Mississippi State wins SEC tournament championship
GREENVILLE, S.C. (AP) — When Mississippi State coach Vic Schaefer climbed the ladder, snipped the net and rang a cowbell, the message was clear — the Bulldogs were finally on top at the Southeastern Conference Tournament.
Teaira McCowan had 24 points and 14 rebounds, and No. 5 Mississippi State won its first SEC tournament championship in five tries with a 101-70 pounding of Arkansas on Sunday.
Schaefer has cut down his share of nets in his career, having led the Bulldogs to the Final Four the past two seasons. This one, he acknowledged, was different.
“This is certainly special,” he said with a smile, the net around his neck. “This is a first.”
The Bulldogs (30-2) and McCowan scored the most points ever in an SEC Tournament championship game — and ended their own 0-4 mark when reaching the event finals. They took control with an 18-0 run in the first quarter and never gave the Razorbacks (20-14) hope for a comeback after losing the crown the last three years to South Carolina.
This time, regular-season SEC champ Mississippi State left little doubt about who’s the league powerhouse. The Bulldogs were up by 20 at the half and 25 through three quarters on their way to their ninth straight win over the Razorbacks.
Mississippi State surpassed Georgia’s 94 points in winning the 1986 event.
When it ended, confetti rained down on the court as Bulldog players and staffers celebrated like children out in the snow. “It’s an unbelievable feeling,” Mississippi State guard Jazzmun Holmes said.
Arkansas was the surprise of the tournament, a No. 10 seed upsetting seventh-seeded Georgia, the second-seeded Gamecocks and third-seeded Texas A&M to become the highest seed ever to make the finals.
But the Razorbacks didn’t have enough to match up with Mississippi State’s rebounding, defensive ferocity or McCowan, the 6-foot-7 SEC player of the year who was also named tournament MVP.
McCowan made 11 of 15 shots — all of them close to the basket — and had three of the Bulldogs’ six blocks.
“We were literally drawing up plays in the dirt trying to find a way to stop her,” Arkansas coach Mike Neighbors said. “We didn’t have a chance.”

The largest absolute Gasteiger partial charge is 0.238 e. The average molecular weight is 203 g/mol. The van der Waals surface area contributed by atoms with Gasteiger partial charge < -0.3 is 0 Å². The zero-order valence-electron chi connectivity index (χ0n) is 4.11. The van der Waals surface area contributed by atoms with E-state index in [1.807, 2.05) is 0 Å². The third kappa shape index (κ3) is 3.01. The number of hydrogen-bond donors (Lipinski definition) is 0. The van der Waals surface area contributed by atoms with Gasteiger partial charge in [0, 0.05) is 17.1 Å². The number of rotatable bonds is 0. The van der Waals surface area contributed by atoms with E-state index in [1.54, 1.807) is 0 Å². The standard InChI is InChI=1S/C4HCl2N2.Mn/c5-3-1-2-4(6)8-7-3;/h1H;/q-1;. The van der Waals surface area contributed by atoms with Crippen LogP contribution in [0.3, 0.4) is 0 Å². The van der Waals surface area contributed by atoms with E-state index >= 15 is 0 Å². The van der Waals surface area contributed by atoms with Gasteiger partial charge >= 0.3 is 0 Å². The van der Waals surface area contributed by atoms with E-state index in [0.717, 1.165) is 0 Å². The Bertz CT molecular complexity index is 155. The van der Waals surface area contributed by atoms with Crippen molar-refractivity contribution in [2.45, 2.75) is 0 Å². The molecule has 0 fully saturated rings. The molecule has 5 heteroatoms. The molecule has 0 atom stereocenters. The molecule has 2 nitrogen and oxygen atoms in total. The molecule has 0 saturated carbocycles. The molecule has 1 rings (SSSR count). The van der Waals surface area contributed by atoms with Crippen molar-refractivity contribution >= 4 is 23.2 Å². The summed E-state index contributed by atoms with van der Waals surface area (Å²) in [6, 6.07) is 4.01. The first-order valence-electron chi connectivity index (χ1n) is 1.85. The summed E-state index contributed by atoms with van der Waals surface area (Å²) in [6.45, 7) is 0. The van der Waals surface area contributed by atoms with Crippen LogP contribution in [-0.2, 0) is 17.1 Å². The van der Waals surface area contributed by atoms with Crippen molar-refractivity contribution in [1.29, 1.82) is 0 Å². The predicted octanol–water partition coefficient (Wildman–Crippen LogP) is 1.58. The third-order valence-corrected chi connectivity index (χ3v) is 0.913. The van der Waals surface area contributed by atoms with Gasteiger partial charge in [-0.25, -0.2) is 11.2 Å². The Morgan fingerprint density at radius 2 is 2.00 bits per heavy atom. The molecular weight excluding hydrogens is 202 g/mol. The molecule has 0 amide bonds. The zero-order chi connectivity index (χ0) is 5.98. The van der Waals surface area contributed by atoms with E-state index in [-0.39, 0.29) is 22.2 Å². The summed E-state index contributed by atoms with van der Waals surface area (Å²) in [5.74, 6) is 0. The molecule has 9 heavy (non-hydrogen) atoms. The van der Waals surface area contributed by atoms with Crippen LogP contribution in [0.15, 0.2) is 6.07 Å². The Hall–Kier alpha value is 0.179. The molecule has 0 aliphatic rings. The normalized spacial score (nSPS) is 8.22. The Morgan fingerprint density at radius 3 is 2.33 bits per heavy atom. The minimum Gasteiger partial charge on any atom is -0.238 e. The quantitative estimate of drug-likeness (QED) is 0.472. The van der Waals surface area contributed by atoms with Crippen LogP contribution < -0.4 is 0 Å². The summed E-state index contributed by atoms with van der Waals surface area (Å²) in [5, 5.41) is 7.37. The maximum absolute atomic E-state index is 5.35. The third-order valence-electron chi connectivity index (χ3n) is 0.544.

She wasn’t alone in the rout as Mississippi State finished with three players with 20 or more points.
Andra Espinoza-Hunter also scored 24 off eight 3-pointers while Bre’Amber Scott had 20 points off the bench.
Chelsea Dungee led Arkansas with 24 points. The Razorbacks looked finished Saturday night until going on a 17-0 run over the last seven minutes to beat the 15th-ranked Aggies 58-51.
But the Bulldogs had the biggest advantage in the SEC in McCowan and made steady use of it throughout the championship game. McCowan continually set herself up near the basket and waited for Jazzmun Holmes and Jordan Danberry to lob the ball in. From there, it was a simple layup drill for McCowan, who hit 9 of 11 shots in the opening 20 minutes.
McCowan’s defensive presence also impacted the Razorbacks and Dungee. Instead of an open lane, Dungee was often met by McCowan and forced to alter her shot angle to get off an attempt.
Mississippi State made its share of mistakes — pesky Arkansas had seven steals the first two quarters — but typically got back on track by finding its center in McCowan.
Scott, filling in early after Anriel Howard picked up two fouls, had a perfect first half, making her four shots, three of them from behind the arc, for 13 points.
Mississippi State will now wait to see if it can grab a No. 1 seed in the NCAA Tournament. The Bulldogs are currently projected as a two-seed, with Baylor, Connecticut, Notre Dame and Louisville the four No. 1s.
“I don’t know what else you can do,” Schaefer said.
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